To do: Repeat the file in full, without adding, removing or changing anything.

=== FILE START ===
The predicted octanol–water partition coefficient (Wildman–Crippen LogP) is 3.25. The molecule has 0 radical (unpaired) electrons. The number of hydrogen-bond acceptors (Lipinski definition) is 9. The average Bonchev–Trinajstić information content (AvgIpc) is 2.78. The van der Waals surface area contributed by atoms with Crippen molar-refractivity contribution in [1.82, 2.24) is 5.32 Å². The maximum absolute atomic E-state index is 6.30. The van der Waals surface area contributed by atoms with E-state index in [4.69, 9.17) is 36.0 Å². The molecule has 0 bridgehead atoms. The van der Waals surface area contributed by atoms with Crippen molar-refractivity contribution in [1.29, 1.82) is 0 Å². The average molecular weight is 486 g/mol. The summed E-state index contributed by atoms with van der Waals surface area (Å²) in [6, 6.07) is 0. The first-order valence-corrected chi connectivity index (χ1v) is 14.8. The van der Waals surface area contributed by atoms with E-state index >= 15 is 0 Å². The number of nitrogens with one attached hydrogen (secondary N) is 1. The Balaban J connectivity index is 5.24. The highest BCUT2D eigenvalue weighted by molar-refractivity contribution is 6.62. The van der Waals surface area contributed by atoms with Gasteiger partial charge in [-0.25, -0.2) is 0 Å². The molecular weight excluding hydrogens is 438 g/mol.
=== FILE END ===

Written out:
The predicted octanol–water partition coefficient (Wildman–Crippen LogP) is 3.25. The molecule has 0 radical (unpaired) electrons. The number of hydrogen-bond acceptors (Lipinski definition) is 9. The average Bonchev–Trinajstić information content (AvgIpc) is 2.78. The van der Waals surface area contributed by atoms with Crippen molar-refractivity contribution in [1.82, 2.24) is 5.32 Å². The maximum absolute atomic E-state index is 6.30. The van der Waals surface area contributed by atoms with E-state index in [4.69, 9.17) is 36.0 Å². The molecule has 0 bridgehead atoms. The van der Waals surface area contributed by atoms with Crippen molar-refractivity contribution in [1.29, 1.82) is 0 Å². The average molecular weight is 486 g/mol. The summed E-state index contributed by atoms with van der Waals surface area (Å²) in [6, 6.07) is 0. The first-order valence-corrected chi connectivity index (χ1v) is 14.8. The van der Waals surface area contributed by atoms with E-state index >= 15 is 0 Å². The number of nitrogens with one attached hydrogen (secondary N) is 1. The Balaban J connectivity index is 5.24. The highest BCUT2D eigenvalue weighted by molar-refractivity contribution is 6.62. The van der Waals surface area contributed by atoms with Gasteiger partial charge in [-0.25, -0.2) is 0 Å². The molecular weight excluding hydrogens is 438 g/mol.